The Warehouse Lease: Part II of II

Manage your Warehouse Lease with this Annual Checklist

Real estate is the second highest cost in a logistics warehouse operation. It can represent from 20 to 35 per cent of the total cost of running that facility. For managers who have financial and line responsibilities for a logistics operation, legal and financial implications are often misunderstood.

This article offers a five-year checklist to effectively manage a building lease, while also controlling costs.

Understanding a building lease – including both legal and financial responsibilities – is the first big step in managing your relationship with the landlord, as well as minimizing costs over the terms of the lease. Since many leasing issues can arise over the lifespan of the five-year term, this checklist covers several scenarios that range from expanding or contracting space you need, to options for renewing the lease.

Year 1:

  • After the offer to lease has been accepted, the landlord will provide a formal lease document for your review and signature.
  • Review the formal lease document with your legal department or advisor before signing.
  • Advise your managers about the key financial and operating conditions of the lease: base rent, additional costs from the landlord TMI (taxes, maintenance and insurance) and your obligations such as reporting damages, requesting building modifications or subleasing.

Important: This formal lease document is your contract for the five-year term. Your company is legally obliged to comply with all the clauses and financial implications.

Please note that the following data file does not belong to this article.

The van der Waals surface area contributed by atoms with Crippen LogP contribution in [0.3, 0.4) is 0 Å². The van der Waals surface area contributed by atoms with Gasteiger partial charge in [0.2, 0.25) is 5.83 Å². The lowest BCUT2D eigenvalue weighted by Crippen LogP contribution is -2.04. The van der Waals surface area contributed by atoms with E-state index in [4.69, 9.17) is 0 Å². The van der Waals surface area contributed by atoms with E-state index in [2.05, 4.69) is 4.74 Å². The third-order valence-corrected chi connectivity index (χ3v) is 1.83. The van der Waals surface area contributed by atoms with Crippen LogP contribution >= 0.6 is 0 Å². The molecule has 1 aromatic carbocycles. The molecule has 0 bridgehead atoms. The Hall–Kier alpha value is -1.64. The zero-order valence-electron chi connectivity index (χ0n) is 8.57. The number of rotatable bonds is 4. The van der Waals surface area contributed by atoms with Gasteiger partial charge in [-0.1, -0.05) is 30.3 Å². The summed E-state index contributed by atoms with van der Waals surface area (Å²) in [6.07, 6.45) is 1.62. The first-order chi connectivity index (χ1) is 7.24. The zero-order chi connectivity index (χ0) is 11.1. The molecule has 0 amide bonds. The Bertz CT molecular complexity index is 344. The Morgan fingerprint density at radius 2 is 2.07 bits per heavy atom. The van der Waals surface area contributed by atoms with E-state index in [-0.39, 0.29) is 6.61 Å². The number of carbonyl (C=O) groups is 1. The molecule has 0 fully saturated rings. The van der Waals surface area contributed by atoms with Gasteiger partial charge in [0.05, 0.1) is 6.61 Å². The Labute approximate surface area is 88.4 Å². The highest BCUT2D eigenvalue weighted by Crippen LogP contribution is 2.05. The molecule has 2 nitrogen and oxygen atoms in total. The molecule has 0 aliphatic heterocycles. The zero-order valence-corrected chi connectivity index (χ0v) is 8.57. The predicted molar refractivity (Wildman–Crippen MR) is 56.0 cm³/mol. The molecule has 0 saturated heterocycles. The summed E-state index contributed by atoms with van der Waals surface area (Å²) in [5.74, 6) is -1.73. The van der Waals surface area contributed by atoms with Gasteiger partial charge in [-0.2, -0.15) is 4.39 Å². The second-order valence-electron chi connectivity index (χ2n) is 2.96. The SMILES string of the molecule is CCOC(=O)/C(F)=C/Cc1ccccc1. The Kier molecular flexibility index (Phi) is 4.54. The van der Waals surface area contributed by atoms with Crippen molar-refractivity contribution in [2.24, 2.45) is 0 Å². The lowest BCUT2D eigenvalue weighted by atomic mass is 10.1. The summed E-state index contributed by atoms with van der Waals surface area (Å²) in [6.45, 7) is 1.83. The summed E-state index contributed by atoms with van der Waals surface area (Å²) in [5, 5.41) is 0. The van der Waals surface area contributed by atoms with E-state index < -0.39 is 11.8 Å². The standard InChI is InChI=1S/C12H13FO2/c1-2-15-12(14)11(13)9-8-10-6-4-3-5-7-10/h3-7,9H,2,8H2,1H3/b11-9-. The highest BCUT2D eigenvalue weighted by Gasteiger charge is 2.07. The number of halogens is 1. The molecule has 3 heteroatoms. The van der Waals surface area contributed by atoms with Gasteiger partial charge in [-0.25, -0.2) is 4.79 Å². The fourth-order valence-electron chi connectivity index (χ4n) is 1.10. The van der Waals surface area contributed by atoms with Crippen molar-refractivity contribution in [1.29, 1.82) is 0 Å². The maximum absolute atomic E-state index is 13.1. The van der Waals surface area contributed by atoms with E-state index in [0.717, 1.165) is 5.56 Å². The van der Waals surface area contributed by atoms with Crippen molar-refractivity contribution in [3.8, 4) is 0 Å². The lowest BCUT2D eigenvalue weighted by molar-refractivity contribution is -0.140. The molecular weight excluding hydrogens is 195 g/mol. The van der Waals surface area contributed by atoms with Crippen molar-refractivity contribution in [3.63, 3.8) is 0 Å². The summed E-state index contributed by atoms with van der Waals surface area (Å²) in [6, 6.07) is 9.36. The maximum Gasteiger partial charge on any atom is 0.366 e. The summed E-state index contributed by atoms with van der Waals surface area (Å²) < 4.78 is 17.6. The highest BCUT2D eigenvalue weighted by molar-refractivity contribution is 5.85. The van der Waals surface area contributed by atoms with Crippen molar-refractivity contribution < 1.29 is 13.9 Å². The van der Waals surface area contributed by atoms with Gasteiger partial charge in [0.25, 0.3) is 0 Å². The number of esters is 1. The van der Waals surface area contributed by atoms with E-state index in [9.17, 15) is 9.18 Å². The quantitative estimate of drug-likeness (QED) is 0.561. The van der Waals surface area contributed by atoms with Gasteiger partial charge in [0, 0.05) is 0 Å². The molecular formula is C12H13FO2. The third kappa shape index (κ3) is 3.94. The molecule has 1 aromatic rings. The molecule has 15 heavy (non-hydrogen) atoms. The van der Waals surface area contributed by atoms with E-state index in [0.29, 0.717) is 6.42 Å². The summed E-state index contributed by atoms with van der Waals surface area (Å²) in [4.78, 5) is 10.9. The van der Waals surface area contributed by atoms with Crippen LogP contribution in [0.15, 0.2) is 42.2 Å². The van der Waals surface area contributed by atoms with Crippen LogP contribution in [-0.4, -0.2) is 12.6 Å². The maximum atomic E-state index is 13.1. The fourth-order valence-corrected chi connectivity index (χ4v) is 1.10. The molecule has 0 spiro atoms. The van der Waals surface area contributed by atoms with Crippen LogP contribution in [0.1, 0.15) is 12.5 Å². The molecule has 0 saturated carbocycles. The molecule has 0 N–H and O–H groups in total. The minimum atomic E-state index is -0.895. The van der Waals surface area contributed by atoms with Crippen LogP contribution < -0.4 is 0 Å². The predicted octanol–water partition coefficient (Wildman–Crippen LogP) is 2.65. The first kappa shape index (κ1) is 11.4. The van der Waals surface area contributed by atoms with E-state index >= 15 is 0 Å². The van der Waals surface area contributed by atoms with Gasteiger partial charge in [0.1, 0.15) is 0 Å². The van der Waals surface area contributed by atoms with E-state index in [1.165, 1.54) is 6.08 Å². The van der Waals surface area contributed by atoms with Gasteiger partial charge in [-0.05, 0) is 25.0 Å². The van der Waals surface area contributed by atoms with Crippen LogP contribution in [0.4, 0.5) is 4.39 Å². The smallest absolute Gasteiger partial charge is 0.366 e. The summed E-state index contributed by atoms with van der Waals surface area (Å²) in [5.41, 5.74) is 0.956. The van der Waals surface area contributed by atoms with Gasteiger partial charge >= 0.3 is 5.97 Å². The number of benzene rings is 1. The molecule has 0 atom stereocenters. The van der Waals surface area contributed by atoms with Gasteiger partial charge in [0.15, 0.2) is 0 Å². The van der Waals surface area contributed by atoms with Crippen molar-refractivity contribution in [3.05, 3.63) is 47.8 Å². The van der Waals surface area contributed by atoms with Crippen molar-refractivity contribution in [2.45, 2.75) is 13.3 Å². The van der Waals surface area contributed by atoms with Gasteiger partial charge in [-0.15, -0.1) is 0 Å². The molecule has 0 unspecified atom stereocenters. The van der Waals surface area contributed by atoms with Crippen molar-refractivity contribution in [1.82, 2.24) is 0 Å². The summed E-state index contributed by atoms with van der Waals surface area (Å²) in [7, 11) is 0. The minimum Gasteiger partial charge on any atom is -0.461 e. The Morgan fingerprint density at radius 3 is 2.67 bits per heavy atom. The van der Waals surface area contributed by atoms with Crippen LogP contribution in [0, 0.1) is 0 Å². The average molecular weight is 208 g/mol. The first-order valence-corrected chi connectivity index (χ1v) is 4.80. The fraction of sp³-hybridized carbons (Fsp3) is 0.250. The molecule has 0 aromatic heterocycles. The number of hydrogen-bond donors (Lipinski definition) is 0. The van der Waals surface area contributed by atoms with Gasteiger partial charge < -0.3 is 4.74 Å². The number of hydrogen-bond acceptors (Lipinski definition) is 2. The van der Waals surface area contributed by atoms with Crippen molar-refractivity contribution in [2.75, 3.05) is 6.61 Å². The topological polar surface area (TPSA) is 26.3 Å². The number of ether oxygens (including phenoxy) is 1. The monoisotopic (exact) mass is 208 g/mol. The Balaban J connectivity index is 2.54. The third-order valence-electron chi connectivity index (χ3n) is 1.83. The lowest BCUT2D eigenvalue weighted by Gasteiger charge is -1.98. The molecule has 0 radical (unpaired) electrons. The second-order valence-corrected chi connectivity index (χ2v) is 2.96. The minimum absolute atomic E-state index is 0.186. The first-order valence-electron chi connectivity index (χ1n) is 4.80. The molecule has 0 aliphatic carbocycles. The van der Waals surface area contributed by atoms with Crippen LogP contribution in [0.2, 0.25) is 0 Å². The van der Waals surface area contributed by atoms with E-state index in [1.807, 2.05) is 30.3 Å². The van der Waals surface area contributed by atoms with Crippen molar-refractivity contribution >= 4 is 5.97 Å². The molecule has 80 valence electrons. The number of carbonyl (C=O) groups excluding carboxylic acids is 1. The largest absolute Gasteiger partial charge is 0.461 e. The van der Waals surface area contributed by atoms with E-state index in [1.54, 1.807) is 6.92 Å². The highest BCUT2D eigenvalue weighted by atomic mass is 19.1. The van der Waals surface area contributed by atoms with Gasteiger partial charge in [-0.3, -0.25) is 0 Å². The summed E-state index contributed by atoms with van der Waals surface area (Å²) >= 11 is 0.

Year 2:

  • Audit additional costs from your landlord and review any discrepancies.
  • Hire an external auditor. This person will analyze your annual additional costs levied by the landlord, compared to agreed-upon charges set out in the lease contract. The auditor will look for errors in billing regarding taxes, maintenance and insurance.

Year 3:

  • Review current business space needs, compared to what you actually require.
  • If your site too small, review options with your real estate broker and landlord. This could involve expanding or moving to another site.
  • If the site too big, discuss the situation with the broker and landlord. Could you sublease a portion of your current space? Review your lease contract on subleasing and see if it’s worthwhile to move to a smaller site.
  • Check with your broker again about current market rates for industrial sites in the community.

Year 4:

  • This year is a continuation of the checklists for years 2 and 3.

Year 5:

  • Review options to renew your current lease.
  • Check how much notice you have to give the landlord - normally six to nine months – for either extending your lease or moving to another site.
  • Review current business space requirements.
  • If you plan to move, issue new building specs to your real estate broker.
  • Check with your broker on site alternatives vs. your current location. Determine the financial costs of renegotiating the current site or moving to another site.

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